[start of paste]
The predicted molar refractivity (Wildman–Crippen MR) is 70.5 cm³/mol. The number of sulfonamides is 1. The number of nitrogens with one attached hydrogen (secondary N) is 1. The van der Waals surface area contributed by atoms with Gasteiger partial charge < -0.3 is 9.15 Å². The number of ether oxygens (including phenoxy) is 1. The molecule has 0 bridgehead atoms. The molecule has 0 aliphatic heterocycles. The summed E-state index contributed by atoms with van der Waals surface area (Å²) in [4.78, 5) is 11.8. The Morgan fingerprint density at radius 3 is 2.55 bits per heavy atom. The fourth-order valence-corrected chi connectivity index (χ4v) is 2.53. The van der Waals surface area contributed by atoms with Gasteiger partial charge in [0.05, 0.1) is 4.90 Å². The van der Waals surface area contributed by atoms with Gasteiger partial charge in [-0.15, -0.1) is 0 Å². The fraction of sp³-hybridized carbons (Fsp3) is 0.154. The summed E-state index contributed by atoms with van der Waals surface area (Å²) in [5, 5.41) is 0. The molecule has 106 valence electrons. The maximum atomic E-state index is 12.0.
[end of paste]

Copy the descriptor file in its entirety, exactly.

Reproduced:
The predicted molar refractivity (Wildman–Crippen MR) is 70.5 cm³/mol. The number of sulfonamides is 1. The number of nitrogens with one attached hydrogen (secondary N) is 1. The van der Waals surface area contributed by atoms with Gasteiger partial charge < -0.3 is 9.15 Å². The number of ether oxygens (including phenoxy) is 1. The molecule has 0 bridgehead atoms. The molecule has 0 aliphatic heterocycles. The summed E-state index contributed by atoms with van der Waals surface area (Å²) in [4.78, 5) is 11.8. The Morgan fingerprint density at radius 3 is 2.55 bits per heavy atom. The fourth-order valence-corrected chi connectivity index (χ4v) is 2.53. The van der Waals surface area contributed by atoms with Gasteiger partial charge in [0.05, 0.1) is 4.90 Å². The van der Waals surface area contributed by atoms with Gasteiger partial charge in [-0.15, -0.1) is 0 Å². The fraction of sp³-hybridized carbons (Fsp3) is 0.154. The summed E-state index contributed by atoms with van der Waals surface area (Å²) in [5, 5.41) is 0. The molecule has 106 valence electrons. The maximum atomic E-state index is 12.0.